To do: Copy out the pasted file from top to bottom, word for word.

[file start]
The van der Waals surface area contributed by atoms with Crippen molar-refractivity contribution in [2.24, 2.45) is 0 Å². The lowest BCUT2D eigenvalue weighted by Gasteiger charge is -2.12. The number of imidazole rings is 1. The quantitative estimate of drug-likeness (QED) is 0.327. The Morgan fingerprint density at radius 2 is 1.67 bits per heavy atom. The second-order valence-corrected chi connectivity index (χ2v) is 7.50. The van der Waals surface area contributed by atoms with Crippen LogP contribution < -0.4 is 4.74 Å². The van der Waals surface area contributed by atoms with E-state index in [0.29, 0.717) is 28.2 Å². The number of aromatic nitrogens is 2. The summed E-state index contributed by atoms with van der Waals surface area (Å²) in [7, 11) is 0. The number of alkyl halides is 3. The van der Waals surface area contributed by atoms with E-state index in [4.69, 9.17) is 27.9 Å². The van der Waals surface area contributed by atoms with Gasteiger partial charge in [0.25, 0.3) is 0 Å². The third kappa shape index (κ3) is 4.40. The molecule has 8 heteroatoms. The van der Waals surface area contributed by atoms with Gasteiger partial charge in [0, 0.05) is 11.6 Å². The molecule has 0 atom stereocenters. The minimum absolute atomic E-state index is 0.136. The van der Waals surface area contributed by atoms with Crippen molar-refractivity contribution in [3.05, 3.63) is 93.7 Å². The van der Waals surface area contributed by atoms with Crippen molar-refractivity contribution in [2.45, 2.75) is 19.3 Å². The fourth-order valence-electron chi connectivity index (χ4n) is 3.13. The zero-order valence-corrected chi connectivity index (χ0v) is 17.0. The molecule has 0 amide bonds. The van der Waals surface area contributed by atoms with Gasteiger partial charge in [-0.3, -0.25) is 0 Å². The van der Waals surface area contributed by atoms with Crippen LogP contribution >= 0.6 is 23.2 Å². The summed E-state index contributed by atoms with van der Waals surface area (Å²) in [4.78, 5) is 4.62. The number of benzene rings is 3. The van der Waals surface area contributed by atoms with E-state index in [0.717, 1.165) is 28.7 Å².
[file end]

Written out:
The van der Waals surface area contributed by atoms with Crippen molar-refractivity contribution in [2.24, 2.45) is 0 Å². The lowest BCUT2D eigenvalue weighted by Gasteiger charge is -2.12. The number of imidazole rings is 1. The quantitative estimate of drug-likeness (QED) is 0.327. The Morgan fingerprint density at radius 2 is 1.67 bits per heavy atom. The second-order valence-corrected chi connectivity index (χ2v) is 7.50. The van der Waals surface area contributed by atoms with Crippen LogP contribution < -0.4 is 4.74 Å². The van der Waals surface area contributed by atoms with E-state index in [0.29, 0.717) is 28.2 Å². The number of aromatic nitrogens is 2. The summed E-state index contributed by atoms with van der Waals surface area (Å²) in [7, 11) is 0. The number of alkyl halides is 3. The van der Waals surface area contributed by atoms with E-state index in [4.69, 9.17) is 27.9 Å². The van der Waals surface area contributed by atoms with Gasteiger partial charge in [0.25, 0.3) is 0 Å². The third kappa shape index (κ3) is 4.40. The molecule has 8 heteroatoms. The van der Waals surface area contributed by atoms with Gasteiger partial charge in [0, 0.05) is 11.6 Å². The molecule has 0 atom stereocenters. The minimum absolute atomic E-state index is 0.136. The van der Waals surface area contributed by atoms with Crippen molar-refractivity contribution in [3.05, 3.63) is 93.7 Å². The van der Waals surface area contributed by atoms with Crippen molar-refractivity contribution in [2.45, 2.75) is 19.3 Å². The fourth-order valence-electron chi connectivity index (χ4n) is 3.13. The zero-order valence-corrected chi connectivity index (χ0v) is 17.0. The molecule has 0 amide bonds. The van der Waals surface area contributed by atoms with Gasteiger partial charge in [-0.3, -0.25) is 0 Å². The van der Waals surface area contributed by atoms with Crippen LogP contribution >= 0.6 is 23.2 Å². The summed E-state index contributed by atoms with van der Waals surface area (Å²) in [4.78, 5) is 4.62. The number of benzene rings is 3. The van der Waals surface area contributed by atoms with E-state index in [0.717, 1.165) is 28.7 Å².